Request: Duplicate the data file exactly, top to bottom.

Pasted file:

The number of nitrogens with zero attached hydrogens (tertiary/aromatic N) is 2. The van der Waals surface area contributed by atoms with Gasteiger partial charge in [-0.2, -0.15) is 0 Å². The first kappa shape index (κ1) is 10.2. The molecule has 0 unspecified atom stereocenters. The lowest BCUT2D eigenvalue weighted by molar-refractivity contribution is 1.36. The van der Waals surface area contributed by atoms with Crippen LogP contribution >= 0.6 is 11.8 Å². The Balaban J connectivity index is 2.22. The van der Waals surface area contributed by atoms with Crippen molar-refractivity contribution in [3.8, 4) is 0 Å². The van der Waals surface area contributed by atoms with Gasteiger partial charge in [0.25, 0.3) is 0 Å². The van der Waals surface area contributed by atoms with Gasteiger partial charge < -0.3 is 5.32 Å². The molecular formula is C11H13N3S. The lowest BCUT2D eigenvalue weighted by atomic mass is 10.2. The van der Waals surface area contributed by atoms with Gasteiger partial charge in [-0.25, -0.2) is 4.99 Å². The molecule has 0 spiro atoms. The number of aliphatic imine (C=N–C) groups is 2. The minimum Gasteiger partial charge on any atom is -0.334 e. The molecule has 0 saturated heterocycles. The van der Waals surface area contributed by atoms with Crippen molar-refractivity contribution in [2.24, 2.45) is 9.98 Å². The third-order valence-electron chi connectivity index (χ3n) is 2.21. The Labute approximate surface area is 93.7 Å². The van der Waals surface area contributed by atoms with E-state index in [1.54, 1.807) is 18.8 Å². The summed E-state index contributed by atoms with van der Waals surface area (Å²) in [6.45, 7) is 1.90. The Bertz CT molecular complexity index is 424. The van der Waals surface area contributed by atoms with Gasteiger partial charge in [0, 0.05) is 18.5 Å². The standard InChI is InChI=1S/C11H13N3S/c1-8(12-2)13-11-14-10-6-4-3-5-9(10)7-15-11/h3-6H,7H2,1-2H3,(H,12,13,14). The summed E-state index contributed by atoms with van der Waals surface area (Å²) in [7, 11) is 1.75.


The number of nitrogens with zero attached hydrogens (tertiary/aromatic N) is 2. The van der Waals surface area contributed by atoms with Gasteiger partial charge in [-0.2, -0.15) is 0 Å². The first kappa shape index (κ1) is 10.2. The molecule has 0 unspecified atom stereocenters. The lowest BCUT2D eigenvalue weighted by molar-refractivity contribution is 1.36. The van der Waals surface area contributed by atoms with Crippen LogP contribution >= 0.6 is 11.8 Å². The Balaban J connectivity index is 2.22. The van der Waals surface area contributed by atoms with Crippen molar-refractivity contribution in [3.8, 4) is 0 Å². The van der Waals surface area contributed by atoms with Gasteiger partial charge in [0.25, 0.3) is 0 Å². The van der Waals surface area contributed by atoms with Gasteiger partial charge < -0.3 is 5.32 Å². The molecular formula is C11H13N3S. The lowest BCUT2D eigenvalue weighted by atomic mass is 10.2. The van der Waals surface area contributed by atoms with Gasteiger partial charge in [-0.25, -0.2) is 4.99 Å². The molecule has 0 spiro atoms. The number of aliphatic imine (C=N–C) groups is 2. The minimum Gasteiger partial charge on any atom is -0.334 e. The molecule has 0 saturated heterocycles. The van der Waals surface area contributed by atoms with Crippen molar-refractivity contribution in [2.24, 2.45) is 9.98 Å². The third-order valence-electron chi connectivity index (χ3n) is 2.21. The Labute approximate surface area is 93.7 Å². The van der Waals surface area contributed by atoms with E-state index in [1.54, 1.807) is 18.8 Å². The summed E-state index contributed by atoms with van der Waals surface area (Å²) in [6.45, 7) is 1.90. The Bertz CT molecular complexity index is 424. The van der Waals surface area contributed by atoms with Gasteiger partial charge in [0, 0.05) is 18.5 Å². The standard InChI is InChI=1S/C11H13N3S/c1-8(12-2)13-11-14-10-6-4-3-5-9(10)7-15-11/h3-6H,7H2,1-2H3,(H,12,13,14). The summed E-state index contributed by atoms with van der Waals surface area (Å²) in [7, 11) is 1.75.